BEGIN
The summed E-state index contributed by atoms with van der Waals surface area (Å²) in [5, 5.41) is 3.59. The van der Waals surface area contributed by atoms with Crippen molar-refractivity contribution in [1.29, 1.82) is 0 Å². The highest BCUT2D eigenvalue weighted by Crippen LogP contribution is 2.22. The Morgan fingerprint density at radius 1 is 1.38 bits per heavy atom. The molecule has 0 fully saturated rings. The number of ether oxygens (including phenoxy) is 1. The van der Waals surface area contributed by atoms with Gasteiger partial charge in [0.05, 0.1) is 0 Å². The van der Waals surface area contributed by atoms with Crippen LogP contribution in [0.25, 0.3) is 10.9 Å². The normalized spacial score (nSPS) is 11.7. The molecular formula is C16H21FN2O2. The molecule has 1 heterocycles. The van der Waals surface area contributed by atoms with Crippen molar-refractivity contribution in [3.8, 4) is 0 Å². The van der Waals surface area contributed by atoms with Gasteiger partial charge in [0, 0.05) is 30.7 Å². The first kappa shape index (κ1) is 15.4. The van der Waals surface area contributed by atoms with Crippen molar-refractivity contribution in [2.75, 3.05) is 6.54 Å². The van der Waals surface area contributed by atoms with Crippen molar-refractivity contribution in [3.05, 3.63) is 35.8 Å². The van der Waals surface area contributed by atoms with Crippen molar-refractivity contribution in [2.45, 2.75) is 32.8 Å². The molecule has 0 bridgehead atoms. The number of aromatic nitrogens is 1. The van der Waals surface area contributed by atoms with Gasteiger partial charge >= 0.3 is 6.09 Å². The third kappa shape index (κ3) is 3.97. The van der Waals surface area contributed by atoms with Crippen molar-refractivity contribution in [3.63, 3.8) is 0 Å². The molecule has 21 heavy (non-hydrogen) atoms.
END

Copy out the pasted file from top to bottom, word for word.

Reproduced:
The summed E-state index contributed by atoms with van der Waals surface area (Å²) in [5, 5.41) is 3.59. The van der Waals surface area contributed by atoms with Crippen molar-refractivity contribution in [1.29, 1.82) is 0 Å². The highest BCUT2D eigenvalue weighted by Crippen LogP contribution is 2.22. The Morgan fingerprint density at radius 1 is 1.38 bits per heavy atom. The molecule has 0 fully saturated rings. The number of ether oxygens (including phenoxy) is 1. The van der Waals surface area contributed by atoms with Gasteiger partial charge in [0.05, 0.1) is 0 Å². The van der Waals surface area contributed by atoms with Crippen LogP contribution in [0.25, 0.3) is 10.9 Å². The normalized spacial score (nSPS) is 11.7. The molecular formula is C16H21FN2O2. The molecule has 1 heterocycles. The van der Waals surface area contributed by atoms with Crippen molar-refractivity contribution in [3.8, 4) is 0 Å². The van der Waals surface area contributed by atoms with Gasteiger partial charge in [0, 0.05) is 30.7 Å². The first kappa shape index (κ1) is 15.4. The van der Waals surface area contributed by atoms with Crippen molar-refractivity contribution in [2.75, 3.05) is 6.54 Å². The van der Waals surface area contributed by atoms with Crippen molar-refractivity contribution in [3.05, 3.63) is 35.8 Å². The van der Waals surface area contributed by atoms with Crippen molar-refractivity contribution in [2.45, 2.75) is 32.8 Å². The molecule has 0 bridgehead atoms. The number of aromatic nitrogens is 1. The van der Waals surface area contributed by atoms with Gasteiger partial charge >= 0.3 is 6.09 Å². The third kappa shape index (κ3) is 3.97. The van der Waals surface area contributed by atoms with Crippen molar-refractivity contribution in [3.63, 3.8) is 0 Å². The molecule has 21 heavy (non-hydrogen) atoms.